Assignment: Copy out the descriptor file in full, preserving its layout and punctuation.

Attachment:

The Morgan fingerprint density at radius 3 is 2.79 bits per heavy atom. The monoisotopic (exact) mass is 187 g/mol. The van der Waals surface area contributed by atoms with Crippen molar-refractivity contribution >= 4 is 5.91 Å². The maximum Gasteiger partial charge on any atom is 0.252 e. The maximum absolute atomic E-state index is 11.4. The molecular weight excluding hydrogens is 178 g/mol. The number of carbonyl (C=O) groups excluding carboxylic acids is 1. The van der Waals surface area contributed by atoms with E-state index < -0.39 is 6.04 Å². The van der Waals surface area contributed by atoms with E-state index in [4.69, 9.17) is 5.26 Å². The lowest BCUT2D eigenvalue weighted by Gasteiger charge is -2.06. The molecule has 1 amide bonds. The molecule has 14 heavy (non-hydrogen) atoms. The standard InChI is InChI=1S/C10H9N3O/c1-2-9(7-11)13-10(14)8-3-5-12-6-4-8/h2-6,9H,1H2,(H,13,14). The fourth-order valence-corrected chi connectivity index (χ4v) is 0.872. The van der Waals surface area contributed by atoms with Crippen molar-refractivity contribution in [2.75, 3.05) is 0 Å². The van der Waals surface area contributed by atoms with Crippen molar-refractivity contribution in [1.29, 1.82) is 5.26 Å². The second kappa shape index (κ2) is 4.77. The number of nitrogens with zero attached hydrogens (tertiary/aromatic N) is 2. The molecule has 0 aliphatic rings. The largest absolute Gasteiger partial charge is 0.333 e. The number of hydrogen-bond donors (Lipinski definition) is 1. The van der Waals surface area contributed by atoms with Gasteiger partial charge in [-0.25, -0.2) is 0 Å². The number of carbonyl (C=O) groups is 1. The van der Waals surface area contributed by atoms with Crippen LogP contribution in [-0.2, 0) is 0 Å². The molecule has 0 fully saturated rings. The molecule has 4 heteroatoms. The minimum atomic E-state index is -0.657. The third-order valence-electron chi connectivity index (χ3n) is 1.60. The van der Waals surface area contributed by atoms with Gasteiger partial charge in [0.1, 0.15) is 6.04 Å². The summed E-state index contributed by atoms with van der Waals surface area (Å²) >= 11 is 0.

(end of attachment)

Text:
The Morgan fingerprint density at radius 3 is 2.79 bits per heavy atom. The monoisotopic (exact) mass is 187 g/mol. The van der Waals surface area contributed by atoms with Crippen molar-refractivity contribution >= 4 is 5.91 Å². The maximum Gasteiger partial charge on any atom is 0.252 e. The maximum absolute atomic E-state index is 11.4. The molecular weight excluding hydrogens is 178 g/mol. The number of carbonyl (C=O) groups excluding carboxylic acids is 1. The van der Waals surface area contributed by atoms with E-state index < -0.39 is 6.04 Å². The van der Waals surface area contributed by atoms with E-state index in [4.69, 9.17) is 5.26 Å². The lowest BCUT2D eigenvalue weighted by Gasteiger charge is -2.06. The molecule has 1 amide bonds. The molecule has 14 heavy (non-hydrogen) atoms. The standard InChI is InChI=1S/C10H9N3O/c1-2-9(7-11)13-10(14)8-3-5-12-6-4-8/h2-6,9H,1H2,(H,13,14). The fourth-order valence-corrected chi connectivity index (χ4v) is 0.872. The van der Waals surface area contributed by atoms with Crippen molar-refractivity contribution in [2.75, 3.05) is 0 Å². The van der Waals surface area contributed by atoms with Crippen molar-refractivity contribution in [1.29, 1.82) is 5.26 Å². The second kappa shape index (κ2) is 4.77. The number of nitrogens with zero attached hydrogens (tertiary/aromatic N) is 2. The molecule has 0 aliphatic rings. The largest absolute Gasteiger partial charge is 0.333 e. The number of hydrogen-bond donors (Lipinski definition) is 1. The van der Waals surface area contributed by atoms with Gasteiger partial charge in [-0.25, -0.2) is 0 Å². The number of carbonyl (C=O) groups is 1. The van der Waals surface area contributed by atoms with Crippen LogP contribution in [-0.2, 0) is 0 Å². The molecule has 0 fully saturated rings. The molecule has 4 heteroatoms. The minimum atomic E-state index is -0.657. The third-order valence-electron chi connectivity index (χ3n) is 1.60. The van der Waals surface area contributed by atoms with Gasteiger partial charge in [0.1, 0.15) is 6.04 Å². The summed E-state index contributed by atoms with van der Waals surface area (Å²) >= 11 is 0.